More than half of smartphone users collect health information on their devices, according the Pew Internet & American Life Project's "Mobile Health 2012" report.
Half of smartphone owners are now using their devices to research health information, according to a new report by The Pew Internet & American Life Project
In the report "Mobile Health 2012," released on Nov. 8 by Pew and the California HealthCare Foundation, 52 percent of respondents said they collect health information on their phones, compared with only 6 percent of cell phone owners without "smart" capabilities.
For the poll, Princeton Survey Research Associates International conducted a phone survey Aug.-Sept. 2012 of 3,014 adults in the United States.
The number of cell phone and smartphone owners looking up health info has doubled from two years ago, according to Pew. One in three, or 31 percent of cell phone owners look up health information on their devices, compared with 17 percent of cell phone owners in 2010.
The nature of mobility and being able to carry the Internet with you is changing how people access health information as they look up answers to medical questions or research medical symptoms, Susannah Fox, associate director for the Pew Internet & American Life Project and author of the report, told eWEEK.
People experiencing significant health changes such as losing weight, quitting smoking and becoming pregnant are also more likely to use the mobile health tools, Fox noted.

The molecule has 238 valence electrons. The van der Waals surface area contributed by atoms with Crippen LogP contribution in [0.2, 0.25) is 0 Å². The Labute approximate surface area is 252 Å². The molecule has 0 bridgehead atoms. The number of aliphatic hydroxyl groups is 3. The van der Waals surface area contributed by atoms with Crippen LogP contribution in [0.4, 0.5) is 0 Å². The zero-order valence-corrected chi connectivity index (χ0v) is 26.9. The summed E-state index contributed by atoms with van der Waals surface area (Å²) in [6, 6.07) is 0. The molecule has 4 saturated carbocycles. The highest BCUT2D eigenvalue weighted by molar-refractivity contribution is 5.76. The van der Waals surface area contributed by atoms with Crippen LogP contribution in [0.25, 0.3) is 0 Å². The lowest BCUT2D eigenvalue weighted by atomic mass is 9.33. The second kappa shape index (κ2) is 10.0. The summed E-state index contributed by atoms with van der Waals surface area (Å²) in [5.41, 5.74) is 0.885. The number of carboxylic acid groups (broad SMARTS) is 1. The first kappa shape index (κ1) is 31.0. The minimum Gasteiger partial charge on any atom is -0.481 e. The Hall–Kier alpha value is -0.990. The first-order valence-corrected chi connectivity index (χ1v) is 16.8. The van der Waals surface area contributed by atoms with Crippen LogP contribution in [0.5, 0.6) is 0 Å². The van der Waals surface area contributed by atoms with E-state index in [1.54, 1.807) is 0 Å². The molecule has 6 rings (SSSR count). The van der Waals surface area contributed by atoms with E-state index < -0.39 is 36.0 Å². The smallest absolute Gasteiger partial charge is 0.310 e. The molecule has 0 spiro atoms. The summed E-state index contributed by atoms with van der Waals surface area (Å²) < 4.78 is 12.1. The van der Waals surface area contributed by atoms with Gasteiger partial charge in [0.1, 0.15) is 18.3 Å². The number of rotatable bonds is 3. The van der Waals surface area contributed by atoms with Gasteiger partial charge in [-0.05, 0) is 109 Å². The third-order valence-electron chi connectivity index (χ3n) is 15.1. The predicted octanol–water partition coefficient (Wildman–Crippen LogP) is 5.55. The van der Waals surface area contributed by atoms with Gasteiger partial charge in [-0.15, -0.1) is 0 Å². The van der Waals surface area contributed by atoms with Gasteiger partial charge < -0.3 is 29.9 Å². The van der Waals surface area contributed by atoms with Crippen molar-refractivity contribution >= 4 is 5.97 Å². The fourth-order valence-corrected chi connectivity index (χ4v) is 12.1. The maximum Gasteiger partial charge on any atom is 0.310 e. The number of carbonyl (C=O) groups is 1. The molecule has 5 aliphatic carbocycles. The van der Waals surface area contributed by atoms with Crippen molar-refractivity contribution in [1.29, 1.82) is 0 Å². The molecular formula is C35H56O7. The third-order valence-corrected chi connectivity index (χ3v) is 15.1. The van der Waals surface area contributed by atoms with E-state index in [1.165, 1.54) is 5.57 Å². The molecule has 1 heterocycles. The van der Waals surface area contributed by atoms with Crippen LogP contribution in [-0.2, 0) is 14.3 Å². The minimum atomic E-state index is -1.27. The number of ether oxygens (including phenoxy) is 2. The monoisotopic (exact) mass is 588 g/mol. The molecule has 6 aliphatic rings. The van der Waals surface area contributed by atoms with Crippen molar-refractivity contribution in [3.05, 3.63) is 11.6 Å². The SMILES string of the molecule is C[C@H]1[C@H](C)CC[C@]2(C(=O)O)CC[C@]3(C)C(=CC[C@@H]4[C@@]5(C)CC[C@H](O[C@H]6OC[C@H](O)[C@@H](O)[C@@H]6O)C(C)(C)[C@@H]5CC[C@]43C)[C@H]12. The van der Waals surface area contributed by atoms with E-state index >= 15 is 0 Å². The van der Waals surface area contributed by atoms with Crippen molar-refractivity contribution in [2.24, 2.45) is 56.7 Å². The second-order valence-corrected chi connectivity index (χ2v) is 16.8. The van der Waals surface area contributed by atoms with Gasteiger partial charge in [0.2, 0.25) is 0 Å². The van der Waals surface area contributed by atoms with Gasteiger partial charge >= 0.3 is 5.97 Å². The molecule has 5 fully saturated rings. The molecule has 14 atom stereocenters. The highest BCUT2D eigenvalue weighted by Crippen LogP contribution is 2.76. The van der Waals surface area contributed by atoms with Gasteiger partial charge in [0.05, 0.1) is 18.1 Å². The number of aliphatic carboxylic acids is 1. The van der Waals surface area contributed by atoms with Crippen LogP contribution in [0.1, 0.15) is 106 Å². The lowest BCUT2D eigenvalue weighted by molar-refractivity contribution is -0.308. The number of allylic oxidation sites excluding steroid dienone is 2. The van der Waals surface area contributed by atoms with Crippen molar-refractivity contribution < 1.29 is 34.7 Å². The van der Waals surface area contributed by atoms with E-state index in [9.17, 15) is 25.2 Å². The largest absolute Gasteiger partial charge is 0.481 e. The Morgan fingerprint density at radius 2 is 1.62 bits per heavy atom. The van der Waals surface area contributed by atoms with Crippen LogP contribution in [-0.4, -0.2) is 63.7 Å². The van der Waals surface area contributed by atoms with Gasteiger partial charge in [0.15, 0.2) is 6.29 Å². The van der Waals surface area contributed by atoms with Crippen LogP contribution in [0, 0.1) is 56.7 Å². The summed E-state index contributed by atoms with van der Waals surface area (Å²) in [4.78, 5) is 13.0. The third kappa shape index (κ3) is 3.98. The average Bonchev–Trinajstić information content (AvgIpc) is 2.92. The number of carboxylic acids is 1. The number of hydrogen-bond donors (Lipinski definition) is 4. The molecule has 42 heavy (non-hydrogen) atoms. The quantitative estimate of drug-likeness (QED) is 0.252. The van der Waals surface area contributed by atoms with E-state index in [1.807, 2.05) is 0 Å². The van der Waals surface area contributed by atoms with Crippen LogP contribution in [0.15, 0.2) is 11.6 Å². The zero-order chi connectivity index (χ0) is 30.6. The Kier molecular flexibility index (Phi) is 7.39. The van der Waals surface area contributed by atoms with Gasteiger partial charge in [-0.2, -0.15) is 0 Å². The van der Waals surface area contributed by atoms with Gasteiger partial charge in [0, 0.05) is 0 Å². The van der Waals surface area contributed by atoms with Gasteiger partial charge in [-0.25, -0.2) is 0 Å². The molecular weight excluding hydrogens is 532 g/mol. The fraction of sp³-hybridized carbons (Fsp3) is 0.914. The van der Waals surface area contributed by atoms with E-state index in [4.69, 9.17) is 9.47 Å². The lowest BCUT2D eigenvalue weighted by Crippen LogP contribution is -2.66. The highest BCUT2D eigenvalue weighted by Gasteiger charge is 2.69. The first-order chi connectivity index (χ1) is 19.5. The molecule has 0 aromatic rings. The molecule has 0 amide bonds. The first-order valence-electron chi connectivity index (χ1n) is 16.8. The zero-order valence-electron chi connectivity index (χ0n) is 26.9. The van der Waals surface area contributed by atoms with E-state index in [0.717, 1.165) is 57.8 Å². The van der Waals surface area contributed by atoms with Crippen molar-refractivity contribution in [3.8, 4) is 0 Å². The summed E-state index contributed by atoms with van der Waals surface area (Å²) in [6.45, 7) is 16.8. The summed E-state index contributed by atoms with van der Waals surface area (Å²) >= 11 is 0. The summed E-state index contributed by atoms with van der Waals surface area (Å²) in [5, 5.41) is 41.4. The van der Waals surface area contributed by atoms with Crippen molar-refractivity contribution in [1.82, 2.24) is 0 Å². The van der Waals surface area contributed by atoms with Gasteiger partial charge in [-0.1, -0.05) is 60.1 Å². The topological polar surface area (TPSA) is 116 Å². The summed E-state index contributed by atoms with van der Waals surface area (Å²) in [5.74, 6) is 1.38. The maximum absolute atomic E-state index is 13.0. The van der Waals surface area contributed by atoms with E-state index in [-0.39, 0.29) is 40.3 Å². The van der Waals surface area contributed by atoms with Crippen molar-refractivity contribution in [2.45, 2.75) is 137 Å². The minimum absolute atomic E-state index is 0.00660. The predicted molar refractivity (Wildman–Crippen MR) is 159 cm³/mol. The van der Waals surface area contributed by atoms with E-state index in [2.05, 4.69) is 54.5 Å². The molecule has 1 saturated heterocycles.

Of cell phone users, 41 percent of people facing a significant health change in the past year used their phone to research health information compared with 28 percent of users not facing a health change.
Meanwhile, 29 percent of smartphone owners who had made a significant health change were likely to download health apps compared with 17 percent who had not made a significant change.
The most popular mobile health apps were tools for exercise, diet and weight loss.
About 38 percent of respondents use mobile health apps to track exercise routines
, 31 percent use them to manage their diet, and 12 percent downloaded the apps to monitor their weight, according to the report.
In addition, those users facing a medical crisis were more likely to research health information on cell phones than other users, according to Pew.
Fox described three factors that have increased the amount of online health research over time: the move from dial-up to broadband, the rise in use of smartphones and the diagnosis of a medical condition.
Although only 19 percent of users have downloaded a mobile health app, that number will increase as clinical innovation such as e-prescribing continues to develop, said Fox.
Despite the increasing use of smartphones for mobile health research, 61 percent of interactions with doctors occur offline, Fox noted.
The survey also highlighted a difference in gender as far as who downloads health apps. The survey showed 23 percent of female smartphone owners have download apps to manage their health compared with 16 percent of male smartphone owners.
Regarding electronic communication with doctors, 80 percent of cell phone owners send and receive text messages, but only 9 percent receive medical updates or alerts, Pew reported.
The survey didn't address direct email and text messaging with doctors and nurses, according to Fox.